The bottom line is, when the minds that have produced destructive thoughts cannot produce liberating thoughts, Iraq needs those thinkers and new political figures who will establish a correct, solid, and independent political system in Iraq. The current situation is rooted in the incorrect political structure, the foundation of which was laid in 2003. But it is a pity that only a clear understanding of the crisis is not enough to solve it.
The end of political Islam in Iran
Nothing in Iran will be the same again. The uprising of the majority of big and small cities in Iran after the killing of Mahsa Amini by the “Morality Police” of the Islamic Republic of Iran has a new social structure. Because in the contemporary history of Iran, we have not witnessed such social forces that have been strongly influenced by the women’s movement.
The social structure of the uprising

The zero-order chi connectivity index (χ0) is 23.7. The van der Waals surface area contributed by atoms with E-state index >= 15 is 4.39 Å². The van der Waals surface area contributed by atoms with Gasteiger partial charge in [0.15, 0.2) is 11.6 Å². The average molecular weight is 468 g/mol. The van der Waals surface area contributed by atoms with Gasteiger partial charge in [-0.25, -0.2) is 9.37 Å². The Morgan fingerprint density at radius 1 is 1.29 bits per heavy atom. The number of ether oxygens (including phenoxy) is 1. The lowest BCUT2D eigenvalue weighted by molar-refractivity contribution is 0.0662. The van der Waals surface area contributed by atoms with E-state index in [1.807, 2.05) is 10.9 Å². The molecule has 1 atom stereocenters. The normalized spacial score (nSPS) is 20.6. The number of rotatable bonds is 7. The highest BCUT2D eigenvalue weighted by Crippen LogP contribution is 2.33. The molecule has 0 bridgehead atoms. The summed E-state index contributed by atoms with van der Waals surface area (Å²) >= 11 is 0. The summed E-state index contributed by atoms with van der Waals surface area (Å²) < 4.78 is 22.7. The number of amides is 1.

During the era of Reza Shah Pahlavi, women were allowed to study in law and medical schools, or during the era of Mohammad Reza Shah Pahlavi, women were organized to implement the White Revolution ideology as soldiers. This means that at that time, women were “allowed” and “organized”, but all these freedoms were given to women based on men’s power, state power, and non-democratic methods, and the women’s movement did not play an active role in these actions. For this reason, Mohammad Reza Shah Pahlavi said in one of his interviews: Women are schemes and evil, women have not even had first-class scientists throughout history, women may be equal to men before the law but they have not had the same abilities as men. They are not, women have not even produced a Michelangelo, Johann Sebastian Bach, or a good cook. It was not only Mohammad Reza Shah who had a misogynist view, but Ayatollah Khomeini, the leader of the Islamic Revolution of Iran, was against giving women the right to vote and considered the entry of women into the National Assembly, municipality, and administrations as a cause of paralysis in the affairs of the country and government. In a letter to Mohammad Reza Shah Pahlavi, he requested the abolition of women’s right to vote.